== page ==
Gatiss. Who knows?

Moffat. We will certainly try to find out.

Gatiss. We've pushed them quite far in this.

Moffat. I think this one is, yeah, I'm just running it through in my head, I mean, you're gonna get all the pushing you want.

The rest of the interview is about Mary, so I won't transcribe that here.

Last edited by Vhanja (June 9, 2017 10:35 pm)


__________________________________________________________________________________________________________________________________________
"We'll live on starlight and crime scenes" - wordstrings
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Team Hudders!
 
 

June 10, 2017 4:41 am  #8084


Re: Johnlock: The Official Debate

Thank you Vhanja! :-)


---------------------------------------------------------------------------------------------------------------------------------------------------------------------------------
I still believe that love conquers all!

http://i1353.photobucket.com/albums/q666/Schmiezi/f78f2088-06ef-444c-b254-d9efa841bc19_zps435390b3.png      http://i1353.photobucket.com/albums/q666/Schmiezi/140545df-e987-4a67-9272-fa8b2742790c_zpsa8b00ed8.png

"Quick, man, if you love me."
 

July 19, 2017 9:24 pm  #8085


Re: Johnlock: The Official Debate


------------------------------
"To fake the death of one sibling may be regarded as a misfortune; to fake the death of both looks like carelessness." Oscar Wilde about Mycroft Holmes

"It is what it is says love." (Erich Fried)

“Enjoy the journey of life and not just the endgame. I’m also a great believer in treating others as you would like to be treated.” (Benedict Cumberbatch)

http://up.picr.de/28609194so.png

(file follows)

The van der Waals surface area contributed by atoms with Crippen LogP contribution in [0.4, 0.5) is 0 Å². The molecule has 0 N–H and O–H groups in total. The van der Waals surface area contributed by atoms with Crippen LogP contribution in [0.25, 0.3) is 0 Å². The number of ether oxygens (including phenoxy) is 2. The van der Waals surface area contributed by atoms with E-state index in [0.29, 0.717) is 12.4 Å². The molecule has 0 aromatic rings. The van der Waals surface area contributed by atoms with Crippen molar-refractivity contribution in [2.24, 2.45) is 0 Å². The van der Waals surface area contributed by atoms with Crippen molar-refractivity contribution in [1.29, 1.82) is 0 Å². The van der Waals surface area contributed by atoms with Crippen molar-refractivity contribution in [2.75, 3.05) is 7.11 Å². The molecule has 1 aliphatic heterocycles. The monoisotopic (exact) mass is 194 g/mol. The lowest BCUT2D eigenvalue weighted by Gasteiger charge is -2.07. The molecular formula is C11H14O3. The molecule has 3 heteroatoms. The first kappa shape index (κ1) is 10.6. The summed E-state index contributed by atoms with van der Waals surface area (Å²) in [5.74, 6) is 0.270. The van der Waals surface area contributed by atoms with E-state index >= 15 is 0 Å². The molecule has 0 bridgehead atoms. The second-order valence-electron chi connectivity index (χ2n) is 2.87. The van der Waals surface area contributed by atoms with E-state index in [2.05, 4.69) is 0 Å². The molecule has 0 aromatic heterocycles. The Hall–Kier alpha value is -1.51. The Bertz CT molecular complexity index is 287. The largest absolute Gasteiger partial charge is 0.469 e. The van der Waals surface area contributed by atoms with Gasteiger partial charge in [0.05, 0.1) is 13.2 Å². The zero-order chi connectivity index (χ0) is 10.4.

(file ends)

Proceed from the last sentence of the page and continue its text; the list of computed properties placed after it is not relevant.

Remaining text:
July 20, 2017 6:24 am  #8086


Re: Johnlock: The Official Debate

It's a shame "dear" is going out of fashion (apart from in more formal letters)!

My guess is that the difference between the two is that Watson is acting as narrator for most of the stories, whereas Holmes is addressing Watson directly.  As for "my", I've never particularly argued against Johnlock being intended in the original stories, but I do think that it may have been common for people to call each other "my" something ("my dear sir", "my dear madam", if being more formal).  Which I suppose became just "my dear", or "dear" in letters.

Last edited by Liberty (July 20, 2017 6:36 am)

 

July 20, 2017 8:07 am  #8087


Re: Johnlock: The Official Debate

I am not a native speaker but I have quite a lot of stories about gay relationships. To me it seemed that the term "my dear boy", spoken between adult men, has a very intimate, if not outright homoerotic, connotation. Maybe I am wrong but this was my impression.  


------------------------------
"To fake the death of one sibling may be regarded as a misfortune; to fake the death of both looks like carelessness." Oscar Wilde about Mycroft Holmes